If you don’t know Lupita by now, the first thing you should know about her is that she is everywhere. That’s why I am almost certain that you have run into her somewhere already, although you might have not noticed.
It could have been when you were at the Mexican restaurant asking whether the red salsa or the green salsa would burn your mouth more. She probably saw you walking by on your way to the subway station as you tried to beat rush hour on the train. Then there was this time when you were at the dollar store getting cheap soap and seltzer. Lupita was hanging out in aisle 10 with lamps, mugs and wall decorations.
This has nothing to do with the omnipresence of la Virgen de Guadalupe—the Brown Mother of Jesus of Nazareth. But as a Mexican, and a man who looks for pleasure, beauty and truth in everything I run into, it is hard for me not to see her everywhere, even though I am not really a believer. It is just that in México you become Guadalupano even against your will. From novelas to fiestas, Lupita is everywhere.
All I am doing here is asking for your help. For the past couple of months, and with the help of a few of my best friends (yes, I happen to have a lot of friends, like three…), I started to work on a project that I had kept in a drawer for a long time. You know, I had a job. This project is ¿Dónde anda Lupita? (loosely translated as Where’s Lupita?).
I chose to use Tumblr because the platform allows for easy reblogging and cute heart-shaped likes. The whole idea is to capture images of Guadalupe wherever she is, from the markets of Bolivia to the boutiques of Tokyo, from a sidewalk in Gwinnett County, Georgia, to the town of Colonia, Uruguay. And this is where you guys come in handy.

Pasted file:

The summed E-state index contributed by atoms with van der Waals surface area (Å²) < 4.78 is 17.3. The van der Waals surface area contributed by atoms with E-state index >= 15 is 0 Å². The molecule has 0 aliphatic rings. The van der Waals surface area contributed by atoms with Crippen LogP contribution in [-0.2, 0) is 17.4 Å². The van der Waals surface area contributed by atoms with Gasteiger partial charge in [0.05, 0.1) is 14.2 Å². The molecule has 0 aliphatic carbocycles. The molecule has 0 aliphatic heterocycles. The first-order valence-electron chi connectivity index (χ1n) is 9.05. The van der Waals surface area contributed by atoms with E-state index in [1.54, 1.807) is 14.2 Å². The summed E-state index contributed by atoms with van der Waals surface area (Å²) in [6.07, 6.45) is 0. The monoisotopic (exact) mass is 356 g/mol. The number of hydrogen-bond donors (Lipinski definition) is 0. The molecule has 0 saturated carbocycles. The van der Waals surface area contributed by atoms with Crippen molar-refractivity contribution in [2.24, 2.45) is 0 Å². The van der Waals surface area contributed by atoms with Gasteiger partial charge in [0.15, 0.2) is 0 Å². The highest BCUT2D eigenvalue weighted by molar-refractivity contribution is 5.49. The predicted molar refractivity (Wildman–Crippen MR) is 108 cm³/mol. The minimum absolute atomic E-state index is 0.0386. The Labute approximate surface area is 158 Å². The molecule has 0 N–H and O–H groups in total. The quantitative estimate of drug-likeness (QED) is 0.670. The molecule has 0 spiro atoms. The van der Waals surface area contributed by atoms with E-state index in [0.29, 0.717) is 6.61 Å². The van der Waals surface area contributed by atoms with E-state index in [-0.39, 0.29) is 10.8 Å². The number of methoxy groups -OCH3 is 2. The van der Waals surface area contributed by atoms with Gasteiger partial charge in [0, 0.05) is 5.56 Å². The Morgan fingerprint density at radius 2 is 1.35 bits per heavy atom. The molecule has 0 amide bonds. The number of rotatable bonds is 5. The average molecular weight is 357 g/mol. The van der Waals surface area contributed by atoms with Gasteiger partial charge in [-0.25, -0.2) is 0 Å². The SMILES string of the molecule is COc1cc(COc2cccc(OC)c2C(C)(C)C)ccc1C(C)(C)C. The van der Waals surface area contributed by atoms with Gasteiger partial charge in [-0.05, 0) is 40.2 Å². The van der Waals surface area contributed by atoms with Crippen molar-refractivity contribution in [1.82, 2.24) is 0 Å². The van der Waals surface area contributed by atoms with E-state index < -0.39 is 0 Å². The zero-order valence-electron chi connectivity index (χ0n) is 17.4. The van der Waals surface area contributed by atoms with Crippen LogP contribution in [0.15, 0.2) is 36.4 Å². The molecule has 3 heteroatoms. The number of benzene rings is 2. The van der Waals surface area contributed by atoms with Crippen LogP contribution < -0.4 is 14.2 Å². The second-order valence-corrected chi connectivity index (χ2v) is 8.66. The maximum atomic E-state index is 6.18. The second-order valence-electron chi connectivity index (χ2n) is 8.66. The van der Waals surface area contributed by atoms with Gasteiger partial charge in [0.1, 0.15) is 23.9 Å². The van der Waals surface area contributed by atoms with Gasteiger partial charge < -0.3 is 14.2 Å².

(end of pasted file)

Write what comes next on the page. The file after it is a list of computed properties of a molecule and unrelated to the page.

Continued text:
Many of you have been wandering around Mott Haven or other areas of the city where the image of la Virgen de Guadalupe hangs from a wall or rests on an altar with candles lit to honor her. Just in the South Bronx there are at least two huge images on display outside area churches. The most notorious is the one outside St. Jerome’s Church on 138th Street and Alexander Avenue. That’s where believers will hold a party on Dec. 12 to celebrate the 484th anniversary of her appearance to the Mexican Indian Juan Diego on the top of the Tepeyac Hill.
If you happen to cover any of these celebrations or if you just run into la Virgen Morena (the Brown Virgin) somewhere, please snap a photo and send it my way with a one-line caption saying what’s happening, where you found the image, and when you took the photo. I’ll make sure to credit you and, perhaps one day, buy you some tacos and/or beers.
With the large Mexican migration into the United States of the last 25 years, she has made her way all the way up the East Coast, She was already in the West, that part of the country formerly known as México. Don’t worry, this is no history lesson (although many of you are in need of one).
But let’s just get a couple of things straight. I am not trying to convert you into anything. You believe what you want. And no, I’m not going to tell you that the United States stole land from México in the XIX Century: Don’t forget El Alamo.